You can't create more hours in the day to get everything done. You can, however, squeeze more out of each hour by flexing your attention span.
Julian Birkinshaw, a professor at London Business School and the author of Reinventing Management: Smarter Choices for Getting Work Done, writes in Harvard Business Review about how attention, not time, is a company's scarcest resource.
"Our key job as managers is to make efficient use of scarce resources. In the industrial era, the scarce resources were capital and labor. In the knowledge era, we have become accustomed to thinking of knowledge and information as the scarce resources we need to harness. But increasingly, information is ubiquitous and knowledge is shared widely across companies. In such a world, the scarce resource is our own and our employees attention," he writes.
Time is still as tight as ever, but attention is something you can actually shape and exercise. Read Birkinshaw's tips below.
Disconnect everything else.
Birkinshaw says the key to attention management is to maintain discipline between different activities and focus on the correct things. To help your employees, stop throwing different initiatives at them each day. Refocus your company's mission and state the one or two most important goals each day. If forming relationships with clients is your company's business, remind them every day that that's your goal. Birkinshaw says to keep your company's focus simple and clear. "If you emphasize different things each week, people will become confused, and will learn to tune out. But if you come back to the same message time and time again, the effect on your team's behavior is likely to be substantial," he writes.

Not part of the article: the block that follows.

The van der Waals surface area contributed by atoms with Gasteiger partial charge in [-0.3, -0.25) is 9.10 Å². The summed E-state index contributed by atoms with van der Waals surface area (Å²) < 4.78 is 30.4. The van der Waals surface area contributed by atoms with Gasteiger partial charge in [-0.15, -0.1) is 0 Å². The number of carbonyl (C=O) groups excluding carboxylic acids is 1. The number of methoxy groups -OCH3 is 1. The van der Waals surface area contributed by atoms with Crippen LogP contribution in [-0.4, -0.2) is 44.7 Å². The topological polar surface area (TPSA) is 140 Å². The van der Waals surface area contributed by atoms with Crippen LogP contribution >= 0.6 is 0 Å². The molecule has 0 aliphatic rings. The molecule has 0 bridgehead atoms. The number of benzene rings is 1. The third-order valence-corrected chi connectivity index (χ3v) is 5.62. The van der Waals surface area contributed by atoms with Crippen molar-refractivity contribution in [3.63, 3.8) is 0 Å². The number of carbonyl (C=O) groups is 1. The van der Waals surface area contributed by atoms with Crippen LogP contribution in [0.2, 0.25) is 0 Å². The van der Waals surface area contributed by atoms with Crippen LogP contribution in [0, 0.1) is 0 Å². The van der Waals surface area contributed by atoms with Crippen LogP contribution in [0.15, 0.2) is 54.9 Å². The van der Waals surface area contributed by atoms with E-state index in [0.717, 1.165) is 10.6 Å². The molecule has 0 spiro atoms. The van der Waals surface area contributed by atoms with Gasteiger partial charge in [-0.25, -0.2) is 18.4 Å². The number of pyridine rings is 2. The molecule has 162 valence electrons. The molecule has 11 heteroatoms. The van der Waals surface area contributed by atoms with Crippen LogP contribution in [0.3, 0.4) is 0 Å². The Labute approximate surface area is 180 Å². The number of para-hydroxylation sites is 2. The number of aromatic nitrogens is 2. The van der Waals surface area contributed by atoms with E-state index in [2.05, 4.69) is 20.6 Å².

Know when to stop research.
Whether you're researching a potential new client, collecting data for the next board meeting, or collecting facts for a report, you need to learn when to stop collecting information. The ease with which you can gather data makes it that much harder to know when you have everything you need. Birkinshaw says you should teach your employees the dangers of "analysis paralysis," that feeling you do not know enough on a subject. Make your employees form their hypothesis or argument early and give them an end-of-the-day deadline for all research projects.
The ubiquity of information can be a bad thing. Encourage employees to untether themselves from Google and ask them to use their own intuition. "An ounce of real insight is worth a pound of data," Birkinshaw writes.
Avoid becoming overstimulated.
All the information, technology, and high-speed work employees must deal with can be overwhelming. Birkinshaw says you need to take "low-tech" breaks to meditate and be mindful, periods of time when you "make sense of the stimuli you have been bombarded with, and where your ideas are allowed to gestate." Teach your employees to take time to clear their head and reorganize their priorities whenever they feel distracted.